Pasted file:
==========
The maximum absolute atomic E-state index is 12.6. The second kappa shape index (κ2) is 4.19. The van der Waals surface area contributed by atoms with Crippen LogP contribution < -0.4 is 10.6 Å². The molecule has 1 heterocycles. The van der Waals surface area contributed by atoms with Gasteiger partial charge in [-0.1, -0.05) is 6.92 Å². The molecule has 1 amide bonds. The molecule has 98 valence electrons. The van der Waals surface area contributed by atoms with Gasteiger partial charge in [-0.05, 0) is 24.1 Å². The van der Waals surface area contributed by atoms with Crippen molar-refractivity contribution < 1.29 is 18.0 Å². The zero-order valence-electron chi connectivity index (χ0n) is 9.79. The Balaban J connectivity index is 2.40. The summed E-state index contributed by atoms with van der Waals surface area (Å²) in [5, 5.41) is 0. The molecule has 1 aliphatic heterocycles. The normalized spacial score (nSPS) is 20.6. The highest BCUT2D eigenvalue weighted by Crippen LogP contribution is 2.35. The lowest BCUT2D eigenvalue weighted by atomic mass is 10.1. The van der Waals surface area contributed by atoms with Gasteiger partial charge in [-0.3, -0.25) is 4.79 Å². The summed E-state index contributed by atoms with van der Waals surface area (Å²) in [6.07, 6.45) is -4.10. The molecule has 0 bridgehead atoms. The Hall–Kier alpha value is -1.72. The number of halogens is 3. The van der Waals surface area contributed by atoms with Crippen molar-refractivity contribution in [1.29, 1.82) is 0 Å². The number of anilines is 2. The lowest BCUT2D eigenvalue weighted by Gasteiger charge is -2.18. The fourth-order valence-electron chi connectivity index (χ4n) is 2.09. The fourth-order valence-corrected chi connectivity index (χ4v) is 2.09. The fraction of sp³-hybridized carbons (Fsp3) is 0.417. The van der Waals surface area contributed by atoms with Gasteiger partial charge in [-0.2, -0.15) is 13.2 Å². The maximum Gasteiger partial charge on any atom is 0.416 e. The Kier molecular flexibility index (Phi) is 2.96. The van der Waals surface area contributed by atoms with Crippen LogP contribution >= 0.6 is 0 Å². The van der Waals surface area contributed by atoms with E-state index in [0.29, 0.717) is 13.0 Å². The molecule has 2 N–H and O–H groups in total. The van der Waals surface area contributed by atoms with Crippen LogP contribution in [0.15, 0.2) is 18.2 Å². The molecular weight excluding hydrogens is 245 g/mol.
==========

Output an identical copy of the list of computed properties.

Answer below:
The maximum absolute atomic E-state index is 12.6. The second kappa shape index (κ2) is 4.19. The van der Waals surface area contributed by atoms with Crippen LogP contribution < -0.4 is 10.6 Å². The molecule has 1 heterocycles. The van der Waals surface area contributed by atoms with Gasteiger partial charge in [-0.1, -0.05) is 6.92 Å². The molecule has 1 amide bonds. The molecule has 98 valence electrons. The van der Waals surface area contributed by atoms with Gasteiger partial charge in [-0.05, 0) is 24.1 Å². The van der Waals surface area contributed by atoms with Crippen molar-refractivity contribution < 1.29 is 18.0 Å². The zero-order valence-electron chi connectivity index (χ0n) is 9.79. The Balaban J connectivity index is 2.40. The summed E-state index contributed by atoms with van der Waals surface area (Å²) in [5, 5.41) is 0. The molecule has 1 aliphatic heterocycles. The normalized spacial score (nSPS) is 20.6. The highest BCUT2D eigenvalue weighted by Crippen LogP contribution is 2.35. The lowest BCUT2D eigenvalue weighted by atomic mass is 10.1. The van der Waals surface area contributed by atoms with Gasteiger partial charge in [-0.3, -0.25) is 4.79 Å². The summed E-state index contributed by atoms with van der Waals surface area (Å²) in [6.07, 6.45) is -4.10. The molecule has 0 bridgehead atoms. The Hall–Kier alpha value is -1.72. The number of halogens is 3. The van der Waals surface area contributed by atoms with Crippen molar-refractivity contribution in [1.29, 1.82) is 0 Å². The number of anilines is 2. The lowest BCUT2D eigenvalue weighted by Gasteiger charge is -2.18. The fourth-order valence-electron chi connectivity index (χ4n) is 2.09. The fourth-order valence-corrected chi connectivity index (χ4v) is 2.09. The fraction of sp³-hybridized carbons (Fsp3) is 0.417. The van der Waals surface area contributed by atoms with Gasteiger partial charge in [-0.2, -0.15) is 13.2 Å². The maximum Gasteiger partial charge on any atom is 0.416 e. The Kier molecular flexibility index (Phi) is 2.96. The van der Waals surface area contributed by atoms with Crippen LogP contribution >= 0.6 is 0 Å². The van der Waals surface area contributed by atoms with E-state index in [0.29, 0.717) is 13.0 Å². The molecule has 2 N–H and O–H groups in total. The van der Waals surface area contributed by atoms with Crippen LogP contribution in [0.15, 0.2) is 18.2 Å². The molecular weight excluding hydrogens is 245 g/mol.